Shaping the Future of Cloud Computing
Cloud research consortium receives $10 million from National Science Foundation
EVANSTON, Ill. --- The International Center for Advanced Internet Research at Northwestern University (iCAIR) is part of a national research consortium called Chameleon that this week received $10 million from the National Science Foundation to investigate cloud computing and help develop the next generation of clouds.
Cloud services have become ubiquitous to major 21st-century economic activities, changing the way we work, communicate and learn. However, cloud services and technologies can be significantly more powerful than they are now. A persistent barrier to further advancement has been the lack of a large-scale experimental cloud research platform.
The new Chameleon testbed will enable computer scientists from across the country to develop and experiment with novel cloud architectures and pursue new, architecturally enabled applications of cloud computing.
“This facility will be designed not only to advance the capabilities of clouds but also to revolutionize network services, especially as both are becoming more closely integrated resources,” said Joe Mambretti, director of iCAIR, a focal point for leading-edge Internet research and innovation and the early deployment of communications and networking technologies. He is one of the principal investigators for Chameleon.
The Computation Institute at the University of Chicago is leading the consortium, which includes academic partners Northwestern, the University of Texas at Austin, The Ohio State University and the University of Texas at San Antonio. The Chameleon testbed will be deployed at UChicago and UT Austin.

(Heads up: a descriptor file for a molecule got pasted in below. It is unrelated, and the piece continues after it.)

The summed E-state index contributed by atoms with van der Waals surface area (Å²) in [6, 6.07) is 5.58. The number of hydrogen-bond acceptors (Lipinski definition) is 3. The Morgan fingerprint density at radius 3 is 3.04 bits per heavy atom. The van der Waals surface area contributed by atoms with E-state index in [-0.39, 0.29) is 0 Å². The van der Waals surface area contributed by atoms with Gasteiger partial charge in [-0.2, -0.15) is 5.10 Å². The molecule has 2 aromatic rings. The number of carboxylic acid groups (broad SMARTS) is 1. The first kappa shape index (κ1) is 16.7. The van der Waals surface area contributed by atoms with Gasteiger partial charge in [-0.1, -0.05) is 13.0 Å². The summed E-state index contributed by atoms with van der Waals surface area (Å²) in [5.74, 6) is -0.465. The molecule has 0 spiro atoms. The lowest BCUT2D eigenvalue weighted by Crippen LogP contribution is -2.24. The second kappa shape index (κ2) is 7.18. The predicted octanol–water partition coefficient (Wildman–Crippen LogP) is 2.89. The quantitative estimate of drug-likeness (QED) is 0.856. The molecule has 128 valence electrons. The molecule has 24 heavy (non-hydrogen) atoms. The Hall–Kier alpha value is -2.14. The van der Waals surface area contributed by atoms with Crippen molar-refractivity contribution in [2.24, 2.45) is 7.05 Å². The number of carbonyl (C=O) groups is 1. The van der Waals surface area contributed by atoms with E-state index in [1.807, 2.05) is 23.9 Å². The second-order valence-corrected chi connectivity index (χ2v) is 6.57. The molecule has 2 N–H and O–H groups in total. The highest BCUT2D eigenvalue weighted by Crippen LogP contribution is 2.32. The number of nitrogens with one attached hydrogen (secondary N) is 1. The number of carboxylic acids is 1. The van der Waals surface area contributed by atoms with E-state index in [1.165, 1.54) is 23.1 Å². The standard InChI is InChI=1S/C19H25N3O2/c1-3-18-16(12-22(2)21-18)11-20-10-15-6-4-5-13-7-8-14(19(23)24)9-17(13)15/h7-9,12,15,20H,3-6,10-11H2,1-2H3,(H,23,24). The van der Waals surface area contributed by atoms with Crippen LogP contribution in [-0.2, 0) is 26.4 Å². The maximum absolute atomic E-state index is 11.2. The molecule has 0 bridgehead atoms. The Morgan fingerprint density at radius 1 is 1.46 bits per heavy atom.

“Like its namesake, the Chameleon testbed will be able to adapt itself to a wide range of experimental needs, from support for bare metal reconfiguration to popular cloud resources,” said Kate Keahey, a scientist at UChicago and Argonne National Laboratory and principal investigator for Chameleon.
Consisting of 18,000 processor cores in 650 multi-core cloud nodes with five petabytes of storage, the testbed will allow researchers to explore transformative concepts in deeply programmable cloud services, design and core technologies. A special feature of Chameleon is an exceptionally close integration of clouds and networks, which substantially enhances the capabilities of both.
Northwestern researchers will have direct access to this new facility through the University’s connections to national 100 Gbps (gigabits per second) R&E (research and education) networks through the Metropolitan Research and Education Network at the StarLight International/National Communications Exchange Facility on the Chicago campus.
Additional information is available at www.chameleoncloud.org.